In lieu of an abstract, here is a brief excerpt of the content:

Colloquium: Administrative Perspectives on Chaucer Studies The State of Medieval Studies: A Tale of Two Universities Martin Camargo University of Illinois My administrative experiences as department chair may not have provided me with any unique insights into the current state of medieval studies. If anything, the many tasks that go into leading a large department have absorbed so much of my attention that I almost certainly have spent less time reflecting on the specific concerns facing medievalists during my four years as an administrator than during any comparable period of my twenty-six-year career as a practicing medievalist. Where I hope I might have something unique to contribute is in my experience as a medievalist who has both thought about and experienced the state of medieval studies at two different universities. Indeed, my perspective on those experiences may have been colored more than I realize by my having served as chair of English at each of those universities. Two years ago I made the most important and in some ways the most difficult decision of my professional career when I left my position as Professor and Chair of English at the University of Missouri at Columbia , where I had spent the previous twenty-three years, to become Professor and Head of English at the University of Illinois at UrbanaChampaign . I had great affection for my colleagues at Missouri, who had just elected me to a second three-year term as department chair by a unanimous vote, and considerable loyalty to the institution that had fostered my development as a scholar and teacher of medieval literature. Nonetheless, I decided to accept the offer from Illinois for a variety of PAGE 239 239 ................. 11491$ $CH8 11-01-10 14:01:51 PS STUDIES IN THE AGE OF CHAUCER reasons, some of them obvious—the opportunity to lead a nationally ranked department, the superb research library, a significantly higher salary—others less so. As the university where I had done my doctoral work, Illinois also had claims to my loyalty and affection, but not least among my reasons for moving were the present state and future prospects of medieval studies at the two institutions. When I think of the present state of Chaucer studies or, as I prefer to do, of medieval studies more broadly, I do so not only from the perspective of both scholar-teacher and administrator but also, more fundamentally , in the context of the two institutions where I have spent most of my professional life. At first glance, the University of Missouri at Columbia and the University of Illinois at Urbana-Champaign have much in common. Both are research-intensive, land-grant universities. They are the flagship campuses of multicampus, public-university systems in contiguous states in the center of the country. Each is located in a small urban area surrounded by farmland and several hours’ drive from the major metropolitan areas that provide a majority of its undergraduate students. Each has struggled to compensate for declining state contributions as a share of its total operating budget, declines that have shifted from steady to precipitous in recent years. Nonetheless, despite these and other similarities, the position of medieval studies at Missouri is in many respects weaker now than it was when I first arrived there twenty-six years ago, while at Illinois it has become stronger over the same period. At least some of the causes of those contrasting trajectories illustrate the threats and opportunities that currently face medieval studies at all public research universities. The greatest threat to the future of medieval studies is the loss of tenure-track faculty positions, usually through the nonreplacement of a retired or departing faculty member. Such losses may be strictly related to budget constraints. Medievalist positions cut for budgetary reasons are often regarded as temporary losses. The assumption is that, when and if the budget situation improves, the vacancy will be filled, presumably with another medievalist, though probably at a lower rank and hence a lower salary. While losses of this sort sometimes prove in practice to be permanent, they are not the chief threat to faculty strength in medieval studies. More common, at least in my experience in large...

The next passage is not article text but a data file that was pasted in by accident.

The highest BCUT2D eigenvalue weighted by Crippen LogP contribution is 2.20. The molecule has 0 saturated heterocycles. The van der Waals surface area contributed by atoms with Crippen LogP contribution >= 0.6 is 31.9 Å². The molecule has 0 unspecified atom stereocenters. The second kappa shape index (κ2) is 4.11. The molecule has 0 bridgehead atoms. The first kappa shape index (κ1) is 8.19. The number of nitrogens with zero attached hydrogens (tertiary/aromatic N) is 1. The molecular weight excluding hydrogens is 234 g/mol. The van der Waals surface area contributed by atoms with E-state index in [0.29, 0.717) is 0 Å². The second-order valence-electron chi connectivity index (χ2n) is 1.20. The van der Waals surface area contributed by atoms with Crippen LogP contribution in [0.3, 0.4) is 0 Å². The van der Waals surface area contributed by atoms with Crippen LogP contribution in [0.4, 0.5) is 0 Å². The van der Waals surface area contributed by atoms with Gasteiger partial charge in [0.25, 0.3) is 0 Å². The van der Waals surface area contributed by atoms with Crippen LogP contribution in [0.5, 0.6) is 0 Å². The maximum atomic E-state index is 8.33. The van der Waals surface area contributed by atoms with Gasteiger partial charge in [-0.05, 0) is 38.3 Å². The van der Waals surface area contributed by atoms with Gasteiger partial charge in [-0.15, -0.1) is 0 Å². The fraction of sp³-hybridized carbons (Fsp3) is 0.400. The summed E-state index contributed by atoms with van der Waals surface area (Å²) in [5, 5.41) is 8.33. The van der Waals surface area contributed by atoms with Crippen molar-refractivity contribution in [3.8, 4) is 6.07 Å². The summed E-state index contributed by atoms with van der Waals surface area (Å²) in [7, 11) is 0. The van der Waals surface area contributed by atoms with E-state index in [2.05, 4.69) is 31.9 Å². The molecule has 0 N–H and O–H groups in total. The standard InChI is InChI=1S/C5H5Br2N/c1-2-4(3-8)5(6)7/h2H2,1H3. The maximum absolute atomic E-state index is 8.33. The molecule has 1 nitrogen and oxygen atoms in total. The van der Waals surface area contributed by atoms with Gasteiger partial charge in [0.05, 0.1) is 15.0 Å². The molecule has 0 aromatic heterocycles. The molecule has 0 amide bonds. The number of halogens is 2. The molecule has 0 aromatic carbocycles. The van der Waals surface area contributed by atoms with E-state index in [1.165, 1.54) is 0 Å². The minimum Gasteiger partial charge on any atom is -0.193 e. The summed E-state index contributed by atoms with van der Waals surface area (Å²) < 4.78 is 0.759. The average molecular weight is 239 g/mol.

Additional Information

Print ISSN
pp. 239-247
Launched on MUSE
Open Access
Back To Top

This website uses cookies to ensure you get the best experience on our website. Without cookies your experience may not be seamless.